Protestant clergyman sentenced to three years in prison

Vietnam: Nguyen Hong Quang, a Mennonite pastor, was sentenced to three years in prison “for activities against local authorities”. Ho Chi Minh City’s People’s Court convicted five more people to prison terms ranging from nine months to two years. The trial, which lasted only one day, was closed to foreign journalists.

Rev Nguyen Hong Quang was arrested on June 8 whilst hosting a scout meeting in his house in a Hanoi suburb. Trained as a lawyer, he is secretary general of the Mennonite Church—which the Vietnamese government considers illegal—, a human rights activist, defender of religious freedom, and an advocate for the rights of the Montagnard minority, farmers and political prisoners.

Judicial authorities said that he was not arrested for religious reasons, but because “he was inciting the population to resist public security officers”. The charge dates back to an incident on March 2, when Nguyen Hong Quang led tens of people in a protest against the incarceration of four Mennonite clergymen.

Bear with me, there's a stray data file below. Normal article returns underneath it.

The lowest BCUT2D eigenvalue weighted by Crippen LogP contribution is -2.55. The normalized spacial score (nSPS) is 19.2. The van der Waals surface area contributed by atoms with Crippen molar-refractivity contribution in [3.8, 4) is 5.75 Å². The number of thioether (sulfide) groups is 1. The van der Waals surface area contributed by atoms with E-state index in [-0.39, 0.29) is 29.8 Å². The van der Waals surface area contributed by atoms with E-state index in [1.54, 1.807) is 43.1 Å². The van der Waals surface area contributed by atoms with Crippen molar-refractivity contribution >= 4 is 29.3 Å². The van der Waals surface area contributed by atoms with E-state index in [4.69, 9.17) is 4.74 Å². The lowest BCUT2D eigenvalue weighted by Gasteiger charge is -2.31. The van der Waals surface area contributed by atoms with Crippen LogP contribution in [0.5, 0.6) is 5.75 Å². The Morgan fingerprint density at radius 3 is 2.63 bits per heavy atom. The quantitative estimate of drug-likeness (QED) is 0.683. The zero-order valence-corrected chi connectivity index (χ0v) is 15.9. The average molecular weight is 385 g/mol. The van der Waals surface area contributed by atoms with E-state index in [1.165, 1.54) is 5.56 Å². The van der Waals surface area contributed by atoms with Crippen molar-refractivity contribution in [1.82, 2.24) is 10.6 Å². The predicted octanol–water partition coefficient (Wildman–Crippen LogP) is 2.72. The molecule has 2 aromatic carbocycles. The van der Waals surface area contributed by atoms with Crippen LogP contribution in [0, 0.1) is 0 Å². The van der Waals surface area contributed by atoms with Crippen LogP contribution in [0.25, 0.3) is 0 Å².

Rev Nguyen’s sentence is the latest in a series or repressive steps taken by the authorities against Mennonites and other Christians in Vietnam. Last month, the police demolished a Mennonite chapel in Kontum province. According to Human Right Watch, this action highlights the government’s increasingly repressive policy vis-à-vis religious freedom.

A new law—Ordinance on Beliefs and Religions—will go into effect on November 15 further restricting it. Its goal is not only to control religious organisations but also religious opinion.

Vietnam’s Catholic bishops as well as other religious leaders have condemned the law as a violation of the Church’s autonomy.

Mgr Étienne Nguyên Nhu Thê, Bishop of Huê, told AsiaNews that this law is “a system of permits and concessions that limits full religious freedom.” (LF)